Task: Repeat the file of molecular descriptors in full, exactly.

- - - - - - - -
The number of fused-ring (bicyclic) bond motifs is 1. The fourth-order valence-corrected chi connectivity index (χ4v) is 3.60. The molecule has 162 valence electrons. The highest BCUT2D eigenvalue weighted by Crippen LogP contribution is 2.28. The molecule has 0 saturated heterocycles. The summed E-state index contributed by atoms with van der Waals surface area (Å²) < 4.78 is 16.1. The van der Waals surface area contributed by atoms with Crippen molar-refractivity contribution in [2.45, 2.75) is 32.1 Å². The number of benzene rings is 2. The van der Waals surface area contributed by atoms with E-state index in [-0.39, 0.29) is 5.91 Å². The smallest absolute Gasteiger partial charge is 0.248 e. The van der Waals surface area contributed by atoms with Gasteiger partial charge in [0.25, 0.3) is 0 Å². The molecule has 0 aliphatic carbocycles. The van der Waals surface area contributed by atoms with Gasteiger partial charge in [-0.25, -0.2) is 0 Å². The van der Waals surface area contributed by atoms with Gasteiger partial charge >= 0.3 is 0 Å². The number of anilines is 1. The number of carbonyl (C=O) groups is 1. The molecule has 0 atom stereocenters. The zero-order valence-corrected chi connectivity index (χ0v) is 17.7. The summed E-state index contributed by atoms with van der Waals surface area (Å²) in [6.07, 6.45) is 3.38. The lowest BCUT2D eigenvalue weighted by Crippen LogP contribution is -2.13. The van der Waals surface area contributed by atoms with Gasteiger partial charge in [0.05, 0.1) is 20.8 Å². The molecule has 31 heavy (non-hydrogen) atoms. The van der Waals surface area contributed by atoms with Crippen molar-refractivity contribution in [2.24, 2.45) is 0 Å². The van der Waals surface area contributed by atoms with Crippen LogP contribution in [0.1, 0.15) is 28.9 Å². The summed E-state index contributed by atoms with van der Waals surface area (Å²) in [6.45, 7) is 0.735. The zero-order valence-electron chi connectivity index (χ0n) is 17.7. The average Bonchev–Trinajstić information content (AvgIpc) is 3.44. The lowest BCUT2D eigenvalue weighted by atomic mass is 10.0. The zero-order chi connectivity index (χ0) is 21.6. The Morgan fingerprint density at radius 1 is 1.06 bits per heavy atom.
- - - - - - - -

The number of fused-ring (bicyclic) bond motifs is 1. The fourth-order valence-corrected chi connectivity index (χ4v) is 3.60. The molecule has 162 valence electrons. The highest BCUT2D eigenvalue weighted by Crippen LogP contribution is 2.28. The molecule has 0 saturated heterocycles. The summed E-state index contributed by atoms with van der Waals surface area (Å²) < 4.78 is 16.1. The van der Waals surface area contributed by atoms with Crippen molar-refractivity contribution in [2.45, 2.75) is 32.1 Å². The number of benzene rings is 2. The van der Waals surface area contributed by atoms with E-state index in [-0.39, 0.29) is 5.91 Å². The smallest absolute Gasteiger partial charge is 0.248 e. The van der Waals surface area contributed by atoms with Gasteiger partial charge in [0.25, 0.3) is 0 Å². The molecule has 0 aliphatic carbocycles. The van der Waals surface area contributed by atoms with Gasteiger partial charge in [-0.25, -0.2) is 0 Å². The van der Waals surface area contributed by atoms with Gasteiger partial charge >= 0.3 is 0 Å². The number of anilines is 1. The number of carbonyl (C=O) groups is 1. The molecule has 0 atom stereocenters. The zero-order valence-corrected chi connectivity index (χ0v) is 17.7. The summed E-state index contributed by atoms with van der Waals surface area (Å²) in [6.07, 6.45) is 3.38. The lowest BCUT2D eigenvalue weighted by Crippen LogP contribution is -2.13. The van der Waals surface area contributed by atoms with Gasteiger partial charge in [0.05, 0.1) is 20.8 Å². The molecule has 31 heavy (non-hydrogen) atoms. The van der Waals surface area contributed by atoms with Crippen molar-refractivity contribution in [2.24, 2.45) is 0 Å². The van der Waals surface area contributed by atoms with Crippen LogP contribution in [0.1, 0.15) is 28.9 Å². The summed E-state index contributed by atoms with van der Waals surface area (Å²) in [6.45, 7) is 0.735. The zero-order valence-electron chi connectivity index (χ0n) is 17.7. The average Bonchev–Trinajstić information content (AvgIpc) is 3.44. The lowest BCUT2D eigenvalue weighted by atomic mass is 10.0. The zero-order chi connectivity index (χ0) is 21.6. The Morgan fingerprint density at radius 1 is 1.06 bits per heavy atom.